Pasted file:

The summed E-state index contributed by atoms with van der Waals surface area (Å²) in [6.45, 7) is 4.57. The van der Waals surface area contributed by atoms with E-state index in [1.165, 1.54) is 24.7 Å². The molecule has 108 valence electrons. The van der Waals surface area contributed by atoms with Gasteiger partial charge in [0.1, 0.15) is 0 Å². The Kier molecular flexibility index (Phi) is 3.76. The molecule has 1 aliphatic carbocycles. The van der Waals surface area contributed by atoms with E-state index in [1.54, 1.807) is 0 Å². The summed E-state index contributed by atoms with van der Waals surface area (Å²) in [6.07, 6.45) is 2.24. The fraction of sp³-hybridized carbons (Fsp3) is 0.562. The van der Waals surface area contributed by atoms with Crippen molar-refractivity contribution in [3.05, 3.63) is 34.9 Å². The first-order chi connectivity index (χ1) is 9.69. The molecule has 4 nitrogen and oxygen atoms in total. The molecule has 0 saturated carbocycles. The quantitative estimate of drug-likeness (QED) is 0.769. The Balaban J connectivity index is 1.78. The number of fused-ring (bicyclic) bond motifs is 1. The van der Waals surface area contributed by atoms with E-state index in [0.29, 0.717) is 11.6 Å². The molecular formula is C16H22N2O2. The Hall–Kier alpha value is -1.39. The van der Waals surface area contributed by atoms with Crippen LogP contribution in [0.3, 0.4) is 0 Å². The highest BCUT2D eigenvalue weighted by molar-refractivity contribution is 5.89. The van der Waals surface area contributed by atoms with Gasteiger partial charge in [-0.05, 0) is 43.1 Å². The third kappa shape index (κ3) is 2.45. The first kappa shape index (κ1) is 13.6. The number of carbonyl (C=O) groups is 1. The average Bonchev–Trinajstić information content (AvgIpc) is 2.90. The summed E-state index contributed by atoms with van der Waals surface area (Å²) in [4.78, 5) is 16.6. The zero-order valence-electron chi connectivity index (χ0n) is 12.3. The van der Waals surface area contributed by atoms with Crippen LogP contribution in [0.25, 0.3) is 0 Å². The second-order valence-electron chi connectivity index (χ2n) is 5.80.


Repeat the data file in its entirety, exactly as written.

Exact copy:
The summed E-state index contributed by atoms with van der Waals surface area (Å²) in [6.45, 7) is 4.57. The van der Waals surface area contributed by atoms with E-state index in [1.165, 1.54) is 24.7 Å². The molecule has 108 valence electrons. The van der Waals surface area contributed by atoms with Gasteiger partial charge in [0.1, 0.15) is 0 Å². The Kier molecular flexibility index (Phi) is 3.76. The molecule has 1 aliphatic carbocycles. The van der Waals surface area contributed by atoms with E-state index in [1.54, 1.807) is 0 Å². The summed E-state index contributed by atoms with van der Waals surface area (Å²) in [6.07, 6.45) is 2.24. The fraction of sp³-hybridized carbons (Fsp3) is 0.562. The van der Waals surface area contributed by atoms with Crippen molar-refractivity contribution in [3.05, 3.63) is 34.9 Å². The first-order chi connectivity index (χ1) is 9.69. The molecule has 4 nitrogen and oxygen atoms in total. The molecule has 0 saturated carbocycles. The quantitative estimate of drug-likeness (QED) is 0.769. The Balaban J connectivity index is 1.78. The number of fused-ring (bicyclic) bond motifs is 1. The van der Waals surface area contributed by atoms with E-state index in [0.29, 0.717) is 11.6 Å². The molecular formula is C16H22N2O2. The Hall–Kier alpha value is -1.39. The van der Waals surface area contributed by atoms with Crippen LogP contribution in [0.3, 0.4) is 0 Å². The highest BCUT2D eigenvalue weighted by molar-refractivity contribution is 5.89. The van der Waals surface area contributed by atoms with Gasteiger partial charge in [-0.05, 0) is 43.1 Å². The third kappa shape index (κ3) is 2.45. The first kappa shape index (κ1) is 13.6. The number of carbonyl (C=O) groups is 1. The average Bonchev–Trinajstić information content (AvgIpc) is 2.90. The summed E-state index contributed by atoms with van der Waals surface area (Å²) in [4.78, 5) is 16.6. The zero-order valence-electron chi connectivity index (χ0n) is 12.3. The van der Waals surface area contributed by atoms with Crippen LogP contribution in [0.25, 0.3) is 0 Å². The second-order valence-electron chi connectivity index (χ2n) is 5.80.